This conversation with Richard Heinberg, Senior Fellow of Post Carbon Institute, will be hosted by Energy Institute Assistant Director and Research Scientist Carey King.
Abstract: The movie Planet of the Humans (PotH), directed by Jeff Gibbs, with Michael Moore as Executive Producer, was made publicly available on YouTube for free viewing on April 21, 2020—just before the 50th anniversary of the first Earth Day. The film sparked controversy among the environmental community by questioning whether many environmental organizations are actually preserving the environment, progressing toward lower greenhouse gas emissions, and unnecessarily avoiding issues related to population pressure, the high levels of consumption in rich countries, and the limits of modern industrial renewable energy technologies. Richard Heinberg’s background as an author of over a dozen energy and environmentally-oriented books and his interview in PotH gives him an informed platform to discuss what the film got right, what it got wrong, and why it presented the subject matter in such a direct and controversial manner.
Related Reading: Richard Heinberg's review of Planet of the Humans
Guest Bio: Richard Heinberg is Senior Fellow of Post Carbon Institute and author of several books on energy and the environment, including Afterburn: Society Beyond Fossil Fuels, and Our Renewable Future with David Fridley. He’s won an award for excellence in energy education and has been published in Nature and Wall Street Journal. Heinberg’s work is cited as one of the inspirations for the international Transition Towns movement, which seeks to build community resilience ahead of climate change and society’s possibly wrenching shift away from its current dependency on fossil fuels. He and his wife Janet live in an energy-efficient Permaculture home in Santa Rosa, California.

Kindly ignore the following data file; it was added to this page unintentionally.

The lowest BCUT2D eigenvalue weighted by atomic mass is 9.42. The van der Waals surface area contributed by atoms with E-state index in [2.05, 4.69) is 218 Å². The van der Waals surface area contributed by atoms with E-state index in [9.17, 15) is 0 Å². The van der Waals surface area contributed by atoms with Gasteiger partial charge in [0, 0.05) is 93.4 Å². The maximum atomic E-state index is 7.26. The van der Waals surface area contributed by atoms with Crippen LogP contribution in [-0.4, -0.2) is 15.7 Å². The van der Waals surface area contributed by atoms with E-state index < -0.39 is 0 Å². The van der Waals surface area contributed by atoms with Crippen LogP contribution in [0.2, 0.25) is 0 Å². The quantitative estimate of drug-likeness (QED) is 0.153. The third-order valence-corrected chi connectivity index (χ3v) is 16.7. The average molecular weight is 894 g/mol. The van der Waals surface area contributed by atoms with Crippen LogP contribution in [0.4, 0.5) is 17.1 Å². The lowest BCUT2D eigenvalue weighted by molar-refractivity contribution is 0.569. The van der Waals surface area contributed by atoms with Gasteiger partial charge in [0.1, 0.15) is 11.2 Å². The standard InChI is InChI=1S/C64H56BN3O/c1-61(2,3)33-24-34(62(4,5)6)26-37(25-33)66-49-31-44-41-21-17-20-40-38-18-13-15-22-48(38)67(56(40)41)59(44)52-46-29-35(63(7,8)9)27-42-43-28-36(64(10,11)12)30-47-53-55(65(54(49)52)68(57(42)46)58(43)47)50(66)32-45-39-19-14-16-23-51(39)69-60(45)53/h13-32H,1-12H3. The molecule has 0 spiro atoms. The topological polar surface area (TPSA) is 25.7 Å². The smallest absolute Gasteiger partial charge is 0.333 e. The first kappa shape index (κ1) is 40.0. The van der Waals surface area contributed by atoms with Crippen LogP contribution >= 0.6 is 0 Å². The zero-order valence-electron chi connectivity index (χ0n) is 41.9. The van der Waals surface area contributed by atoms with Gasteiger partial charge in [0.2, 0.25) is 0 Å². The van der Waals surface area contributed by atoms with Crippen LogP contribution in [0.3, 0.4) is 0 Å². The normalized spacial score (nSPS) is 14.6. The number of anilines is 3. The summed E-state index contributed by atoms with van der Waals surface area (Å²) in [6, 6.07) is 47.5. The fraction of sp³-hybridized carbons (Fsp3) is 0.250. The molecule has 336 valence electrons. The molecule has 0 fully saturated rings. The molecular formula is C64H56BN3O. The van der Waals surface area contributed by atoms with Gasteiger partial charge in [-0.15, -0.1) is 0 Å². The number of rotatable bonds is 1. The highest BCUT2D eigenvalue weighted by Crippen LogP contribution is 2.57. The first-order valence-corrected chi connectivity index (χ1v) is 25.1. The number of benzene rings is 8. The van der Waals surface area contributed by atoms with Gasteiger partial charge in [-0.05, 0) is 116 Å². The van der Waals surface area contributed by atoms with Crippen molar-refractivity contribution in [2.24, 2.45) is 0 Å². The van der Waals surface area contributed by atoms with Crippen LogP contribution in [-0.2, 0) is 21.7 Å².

Host Bio: Dr. Carey King is Research Scientist at The University of Texas at Austin and Assistant Director at the Energy Institute. He also has appointments within the Jackson School of Geosciences and the McCombs School of Business. Carey performs interdisciplinary research related to how energy systems interact within the economy and environment as well as how our policy and social systems can make decisions and tradeoffs among these often competing factors. The past performance of our energy systems is no guarantee of future returns, yet we must understand the development of past energy systems. Carey’s research goals center on rigorous interpretations of the past to determine the most probable future energy pathways. Dr. King is author of the forthcoming book (Fall 2020): "The Economic Superorganism: Beyond the Competing Narratives on Energy, Policy, and Growth". For more: http://careyking.com/.